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All you need is a breath away

One of the key ingredients of a great yoga practice is breath awareness. The simple act of synchronising the breath with the movement is probably one of the most effective mindfulness tools to keep your mind anchored in the present moment. When your mind is in the present, it can’t be in the past nor in the future, hence the frustrations, worries, problems, you came to the yoga class with, pause or dissolve - even if it’s just for the duration of the class. Breathing awareness connects you to the wisdom of your body and your intuition, offering you a bird-eye view on your current life situation or challenges. By focusing your attention on the breath, your yoga practice (and your life!) becomes a moving meditation.

Bird eye view of the blue lagoon

The benefits of meditation are incredible and you can find tons of scientific studies “proving” what the masters of yoga already knew thousands of years ago. One of the most transformative effects of meditation is that it increases your resistance to stress by expanding your “window of discernment”. The window of discernment is the time between receiving a stimulus from the outside world and your response. The wider this window is, the higher is the chance that you’ll respond to the situation rather than react.

an image representing the brain on a green background

All the sensory inputs coming from the world around you (images, sounds, words, motor signals, etc) are processed by a gland in your brain called Thalamus before being sent to the brain's cerebral cortex for interpretation. When you receive a sensory stimulus which indicates a danger, the Thalamus send it to two routes:

  • Towards the Amygdala - the gland which processes fear & threats - which generated an immediate emotional response

  • Towards the Cortex - the part of the brain responsible for memory, thinking, learning, reasoning, problem-solving - which tells to the amygdala whether or not the stimulus represents a real threat.

When your window of discernment is small, you react as soon as the amygdala receives the input form the Thalamus with possibly a big emotional response - i.e. anger, aggressiveness, finger pointing, blaming, shouting, etc.

When your window of tolerance is wide, you wait for the input from your cortex before responding to the sensory input. You take that extra fraction of a second to decide what’s the best way to handle the situation. You’re more calm, confident and in control. Plus, you don’t overload your nervous system with unnecessary cortisol (stress hormone).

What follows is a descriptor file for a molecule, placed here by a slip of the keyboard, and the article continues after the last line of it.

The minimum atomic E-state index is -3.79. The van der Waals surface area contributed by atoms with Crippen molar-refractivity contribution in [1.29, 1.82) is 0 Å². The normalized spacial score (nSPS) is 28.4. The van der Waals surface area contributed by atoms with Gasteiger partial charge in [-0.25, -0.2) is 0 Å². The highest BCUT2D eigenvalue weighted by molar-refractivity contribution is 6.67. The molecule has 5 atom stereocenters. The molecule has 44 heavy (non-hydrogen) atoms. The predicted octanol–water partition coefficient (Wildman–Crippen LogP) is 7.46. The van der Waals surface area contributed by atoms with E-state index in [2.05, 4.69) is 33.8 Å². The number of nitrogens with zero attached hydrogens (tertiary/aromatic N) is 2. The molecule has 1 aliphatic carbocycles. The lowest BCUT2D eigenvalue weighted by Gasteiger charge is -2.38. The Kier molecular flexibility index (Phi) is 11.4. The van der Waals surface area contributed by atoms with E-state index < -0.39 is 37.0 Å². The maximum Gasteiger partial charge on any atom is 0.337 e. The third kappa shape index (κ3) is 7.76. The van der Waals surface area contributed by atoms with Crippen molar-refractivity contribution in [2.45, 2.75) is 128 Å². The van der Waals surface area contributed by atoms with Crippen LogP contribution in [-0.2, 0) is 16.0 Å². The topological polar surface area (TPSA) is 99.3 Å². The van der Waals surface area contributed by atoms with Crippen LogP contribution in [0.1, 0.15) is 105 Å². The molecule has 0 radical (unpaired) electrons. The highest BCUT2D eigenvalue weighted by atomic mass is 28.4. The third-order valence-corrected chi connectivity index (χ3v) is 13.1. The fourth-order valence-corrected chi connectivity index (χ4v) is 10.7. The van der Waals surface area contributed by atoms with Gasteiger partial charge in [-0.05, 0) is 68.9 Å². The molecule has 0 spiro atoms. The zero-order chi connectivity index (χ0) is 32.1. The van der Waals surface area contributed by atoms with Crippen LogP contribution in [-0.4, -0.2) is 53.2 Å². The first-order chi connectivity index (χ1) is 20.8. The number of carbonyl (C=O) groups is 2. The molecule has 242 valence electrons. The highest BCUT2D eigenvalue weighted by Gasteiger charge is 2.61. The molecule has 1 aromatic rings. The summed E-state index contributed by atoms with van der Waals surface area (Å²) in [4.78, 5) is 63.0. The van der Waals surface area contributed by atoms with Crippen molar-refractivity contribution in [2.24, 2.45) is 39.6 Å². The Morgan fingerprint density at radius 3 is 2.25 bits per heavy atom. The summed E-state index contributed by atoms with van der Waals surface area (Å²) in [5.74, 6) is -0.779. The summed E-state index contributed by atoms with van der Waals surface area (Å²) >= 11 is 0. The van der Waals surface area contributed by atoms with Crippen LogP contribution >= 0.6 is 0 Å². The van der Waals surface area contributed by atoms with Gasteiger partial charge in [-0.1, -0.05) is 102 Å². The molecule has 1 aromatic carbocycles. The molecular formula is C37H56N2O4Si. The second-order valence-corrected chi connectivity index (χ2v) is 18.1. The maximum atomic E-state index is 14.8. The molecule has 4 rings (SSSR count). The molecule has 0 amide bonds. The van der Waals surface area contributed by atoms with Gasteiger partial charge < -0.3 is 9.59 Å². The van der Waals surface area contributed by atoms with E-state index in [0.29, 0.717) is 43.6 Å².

If you want to give meditation a try or you’re willing to expand your meditation repertoire, join me for Find Your Style, a FREE 5-DAYS Meditation Challenge starting on Feb 22nd.

Register for FREE HERE.

Back to the breath…

Pranayama is probably the word you’ll often see to describe all the different breathing techniques in yoga. This word has actually a much deeper meaning; let’s break it down:

  • Prana: life force energy (more about prana in this article)

  • Yama: restrain, control, reign in

  • A-yam: expansion, extension

Pranayama is how you can re-direct and expand your life force energy through restraining or controlling your breath. By breathing in a specific way for as little as 2 mins you can completely change the biochemistry into your body. Your breath is as powerful!

By practising pranayama often you’ll start becoming the master of your own energy. Rather than spilling all your energy out to social media, the news or the constant stream of inputs we’re bombarded on a daily basis with, you’ll start to discern what’s not “a good use of your prana” and you’ll start redirecting that energy to more fulfilling endeavours or just keep that energy for yourself if you feel tired and depleted.

All you need is a breath away. You can use Pranayama to focus, energise, balance or relax your mind & nervous system. Here are some short breathing meditations you can try for these different purposes; enjoy!

an image of flowers shaped like the lungs

I hope this article has both sparked your curiosity in exploring all the different ways you can use your breath and make you realise what a powerful tool you have at hand. It’s always available and it’s free. Make it a tool to empower yourself 💗.

Thanks for reading until the end.

If there is any yoga topic you’re interested in, please let me know. After all, these articles are for you 🙂

Until next time,


With gratitude,


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